Great Castle House
|Great Castle House|
Great Castle House
|Town or city||Monmouth|
|Current tenants||Royal Monmouthshire Royal Engineers and Regimental Museum|
|Client||Henry Somerset, the 3rd Marquis of Worcester|
|Designations||Grade I listed|
Great Castle House is a former town house built on the site of part of Monmouth Castle in Wales. Amongst the town's most significant buildings, it has a Grade I listing and is one of 24 sites on the Monmouth Heritage Trail. The house is located on Castle Hill, off Agincourt Square in Monmouth town centre.
Described as "a house of splendid swagger outside and in", it was completed in 1673 for Henry Somerset, the 3rd Marquis of Worcester, who was Lord President of the Council of Wales and the Marches. It later became an Assize Court, until the Court moved to the new Shire Hall in 1725. It has been the Headquarters of Royal Monmouthshire Royal Engineers (Militia) since the mid-19th century, and contains the Regimental Museum.
History and architecture
When Worcester was appointed to the post of President of the Council of Wales and the Marches, he decided that he needed a seat in the Marches appropriate to his status. The house was primarily intended to be used for ceremonial and official, rather than domestic, purposes. The architect is unknown. The house was built of mottled pink and grey blocks of Old Red Sandstone, probably mostly reused from the gatehouse and Great Tower of the castle, which were wholly or partly demolished after the Civil War; much has been renewed more recently. The remains of the castle stand in the far left-hand side of the courtyard in front of the house.
The facade of the house is severely symmetrical with an elegant and decorative doorway. The two side wings are 19th-century additions to a building that originally stood alone. The interior is described as "astonishing", particularly for its plasterwork. On the first floor there is a large room with extravagantly decorated ceilings; this was originally five rooms, later combined as the main courtroom. The plasterwork was mostly made by travelling craftsmen using established patterns, but has been lavishly and ostentatiously fashioned with pendant floral festoons laced with ribbons in what were originally the Marquis's private rooms.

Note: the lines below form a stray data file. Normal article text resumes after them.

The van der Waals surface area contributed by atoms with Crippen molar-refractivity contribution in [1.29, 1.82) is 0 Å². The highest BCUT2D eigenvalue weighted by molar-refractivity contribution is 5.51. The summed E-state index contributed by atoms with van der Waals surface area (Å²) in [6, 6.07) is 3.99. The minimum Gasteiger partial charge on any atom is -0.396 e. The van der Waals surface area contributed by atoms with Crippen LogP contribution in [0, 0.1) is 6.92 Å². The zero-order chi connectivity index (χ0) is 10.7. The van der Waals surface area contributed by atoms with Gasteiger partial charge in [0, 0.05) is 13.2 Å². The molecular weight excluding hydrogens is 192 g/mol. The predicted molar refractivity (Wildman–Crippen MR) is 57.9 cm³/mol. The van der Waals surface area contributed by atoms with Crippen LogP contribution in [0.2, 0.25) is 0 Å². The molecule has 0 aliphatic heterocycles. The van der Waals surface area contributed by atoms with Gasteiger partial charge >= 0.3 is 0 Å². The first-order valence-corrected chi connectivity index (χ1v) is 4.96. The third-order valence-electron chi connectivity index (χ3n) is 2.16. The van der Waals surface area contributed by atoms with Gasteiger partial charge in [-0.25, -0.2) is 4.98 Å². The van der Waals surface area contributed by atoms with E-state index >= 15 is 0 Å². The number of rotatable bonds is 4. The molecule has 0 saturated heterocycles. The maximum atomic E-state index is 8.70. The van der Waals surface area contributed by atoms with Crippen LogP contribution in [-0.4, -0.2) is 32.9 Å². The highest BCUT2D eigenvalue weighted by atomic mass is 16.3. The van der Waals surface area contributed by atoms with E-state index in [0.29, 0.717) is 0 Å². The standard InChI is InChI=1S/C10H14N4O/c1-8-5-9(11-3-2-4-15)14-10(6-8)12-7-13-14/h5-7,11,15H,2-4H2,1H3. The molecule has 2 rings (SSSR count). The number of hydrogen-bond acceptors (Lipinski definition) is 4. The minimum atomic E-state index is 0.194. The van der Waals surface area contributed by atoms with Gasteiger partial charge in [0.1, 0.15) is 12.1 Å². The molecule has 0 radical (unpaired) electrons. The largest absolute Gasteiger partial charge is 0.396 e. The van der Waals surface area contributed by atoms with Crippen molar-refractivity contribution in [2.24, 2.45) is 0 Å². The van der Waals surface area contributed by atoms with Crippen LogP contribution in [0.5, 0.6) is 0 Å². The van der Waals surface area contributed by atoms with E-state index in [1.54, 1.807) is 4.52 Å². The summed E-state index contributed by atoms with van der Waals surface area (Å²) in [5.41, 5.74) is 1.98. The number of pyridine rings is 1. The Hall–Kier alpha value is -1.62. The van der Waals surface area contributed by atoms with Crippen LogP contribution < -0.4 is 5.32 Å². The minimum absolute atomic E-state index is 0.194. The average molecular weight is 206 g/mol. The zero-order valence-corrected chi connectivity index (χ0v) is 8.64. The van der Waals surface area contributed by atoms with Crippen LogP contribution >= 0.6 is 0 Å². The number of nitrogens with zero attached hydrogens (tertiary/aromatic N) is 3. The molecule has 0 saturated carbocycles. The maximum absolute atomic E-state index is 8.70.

Shortly after building Great Castle House, Worcester was created Duke of Beaufort, and needed still larger houses, first at Troy House and then at Badminton House, leaving Great Castle House to be repanelled for the Assizes. When the Assizes moved to Shire Hall in 1725, the house became lodgings for the judges (though part of it was let to a maker of drainage pipes), but later they moved to less spacious lodgings in the town, and from about 1760 the house provided a high-class school for young ladies.
Castle and Regimental Museum
In 1853, it became the headquarters of the Militia Regiment, later the Royal Monmouthshire Royal Engineers, the Senior Regiment of the Reserve Army. Most of the building remains as the regiment's headquarters, but part now houses the Castle and Regimental Museum, established in 1989, which is open in the afternoon in summer. The Museum opens onto the King's Garden, containing plants known to have been growing at the time of Henry V (1386–1422), who was born in the castle. The museum displays include regimental artefacts and regalia, the importance of the Dukes of Beaufort, the earlier defences of Monmouth and its castle, HMS Monmouth, and the military activities of the regiment from its founding to the present.
- "Great Castle House, Monmouth". British Listed Buildings Online. Retrieved 2012-04-15.
- Newman, John (2000). The Buildings of Wales: Gwent/Monmouthshire. Penguin Books. pp. 400–401. ISBN 0-14-071053-1.
- "Great Castle House, Monmouth". Monmouth Castle and Regimental Museum. Archived from the original on 2012-09-18. Retrieved 2012-04-15.
- Guide to the Monmouth Heritage Blue Plaque Trail. Monmouth Civic Society. n.d. p. 9.
- Kissack, Keith (2003). Monmouth and its Buildings. Logaston Press. ISBN 1-904396-01-1.
- "Hours - Contacts - Map". Monmouth Castle and Regimental Museum. Archived from the original on 2012-06-05. Retrieved 2012-04-15.